Tuesday, March 17, 2015

Read Into It-- Guest Proser Post -- Deborah Moore

 I would love to say that I knew Dr. Seuss’s birthday was on Monday because that’s the sort of knowledge writers are born with. It would even be nice if I said that I looked it up on my own, preferably while I was in the middle of writing a particularly brilliant section of my novel. That I paused while writing and thought, when were my favorite authors born? Quick, to the Google search! 

The truth is that I found a paper scrunched up at the bottom of my fifth grade daughter, River’s backpack. It talked about the activities that the school was going to do to celebrate Dr. Seuss’s birthday.

The purpose of the holiday is to get children excited about reading. At least I assume that is the point.
It’s hard to tell when my daughter’s school celebrates it with crazy hair day. I’m not sure how that ties into the Suessical world. It gave us all a chance to use our hair chalk. Obviously I couldn’t let River be only one to have crazy hair. My five year old, Nelina and I wanted in on the fun. So I guess I shouldn’t complain.         
Me, not crazy hair per say,
 but with a green shirt on which is timely.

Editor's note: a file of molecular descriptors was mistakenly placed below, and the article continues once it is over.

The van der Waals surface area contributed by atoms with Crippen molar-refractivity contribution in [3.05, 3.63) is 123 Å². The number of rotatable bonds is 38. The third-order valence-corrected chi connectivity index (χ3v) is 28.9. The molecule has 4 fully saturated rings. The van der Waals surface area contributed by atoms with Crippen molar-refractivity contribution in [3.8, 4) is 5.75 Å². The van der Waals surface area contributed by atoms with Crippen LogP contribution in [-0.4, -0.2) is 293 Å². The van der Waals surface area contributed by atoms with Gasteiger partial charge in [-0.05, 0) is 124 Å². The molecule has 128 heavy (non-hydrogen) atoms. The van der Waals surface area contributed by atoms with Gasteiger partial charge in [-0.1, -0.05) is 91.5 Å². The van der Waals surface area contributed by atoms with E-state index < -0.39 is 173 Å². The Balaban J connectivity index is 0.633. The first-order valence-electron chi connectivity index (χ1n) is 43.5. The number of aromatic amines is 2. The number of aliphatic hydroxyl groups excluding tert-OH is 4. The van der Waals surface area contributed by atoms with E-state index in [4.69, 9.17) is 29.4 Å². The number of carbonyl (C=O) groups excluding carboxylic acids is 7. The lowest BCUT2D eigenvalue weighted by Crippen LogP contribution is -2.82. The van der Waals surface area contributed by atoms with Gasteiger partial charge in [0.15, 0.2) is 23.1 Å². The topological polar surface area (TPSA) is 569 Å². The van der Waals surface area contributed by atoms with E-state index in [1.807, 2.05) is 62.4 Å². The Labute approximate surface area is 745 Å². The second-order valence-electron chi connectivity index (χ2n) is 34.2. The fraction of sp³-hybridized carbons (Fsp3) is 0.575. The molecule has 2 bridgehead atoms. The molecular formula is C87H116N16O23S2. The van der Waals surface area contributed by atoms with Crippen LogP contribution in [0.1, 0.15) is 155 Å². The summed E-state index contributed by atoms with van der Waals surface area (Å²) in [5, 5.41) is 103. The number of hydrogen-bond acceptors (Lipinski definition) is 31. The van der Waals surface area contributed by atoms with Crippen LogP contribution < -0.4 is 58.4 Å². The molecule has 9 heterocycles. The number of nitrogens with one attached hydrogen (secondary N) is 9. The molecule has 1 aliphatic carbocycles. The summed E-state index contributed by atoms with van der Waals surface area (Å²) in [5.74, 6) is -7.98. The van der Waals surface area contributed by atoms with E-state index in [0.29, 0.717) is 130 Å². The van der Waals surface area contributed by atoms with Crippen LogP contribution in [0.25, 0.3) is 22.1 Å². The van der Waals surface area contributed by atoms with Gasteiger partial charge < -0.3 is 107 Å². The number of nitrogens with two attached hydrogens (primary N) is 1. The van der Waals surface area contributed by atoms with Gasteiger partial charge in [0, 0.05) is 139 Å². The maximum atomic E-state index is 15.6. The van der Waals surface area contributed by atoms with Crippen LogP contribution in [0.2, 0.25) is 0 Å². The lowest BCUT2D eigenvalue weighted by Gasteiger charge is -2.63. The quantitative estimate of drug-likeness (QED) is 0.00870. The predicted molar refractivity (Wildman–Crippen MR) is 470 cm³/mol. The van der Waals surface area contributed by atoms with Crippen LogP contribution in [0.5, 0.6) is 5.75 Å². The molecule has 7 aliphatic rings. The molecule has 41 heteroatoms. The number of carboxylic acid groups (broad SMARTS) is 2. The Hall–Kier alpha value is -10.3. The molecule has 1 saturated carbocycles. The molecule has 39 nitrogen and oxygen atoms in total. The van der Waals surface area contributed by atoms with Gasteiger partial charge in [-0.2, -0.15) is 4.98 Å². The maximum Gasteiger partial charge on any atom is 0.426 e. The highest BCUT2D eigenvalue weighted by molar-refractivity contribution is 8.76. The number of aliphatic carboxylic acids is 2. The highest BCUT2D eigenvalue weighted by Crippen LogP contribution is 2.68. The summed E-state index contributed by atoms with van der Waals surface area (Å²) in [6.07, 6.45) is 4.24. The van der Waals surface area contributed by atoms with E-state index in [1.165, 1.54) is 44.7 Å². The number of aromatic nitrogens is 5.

Crazy hair aside, it got me thinking about reluctant readers. As a writer it’s imperative to me to learn that one cardinal rule. Make your writing interesting. The worst thing for a writer is to lose the readers interest. That and possibly being struck by lightning because that has got to mess with a writers mojo.

I have been thinking about how important it is to hold someone’s attention in a story. It got me thinking of an experience that I had a few months ago.
 My friend Rachel*  and I were at the library several months ago with our younger daughters. While our five year olds wandered the isles we picked out books for them to read. I filled up my library bag with enough picture books to do permanent damage to my spine. It’s roughly the same amount that I always begrudgingly return to the library, telling myself that I will check out less books next time. Somehow it weights more on the way back.

I also grabbed a few paperback novels for my daughter River. I stuffed several of them into the already bursting bag. Aware of how awkward this looked I explained that I always grabbed a few books for River because I never knew which ones she would like.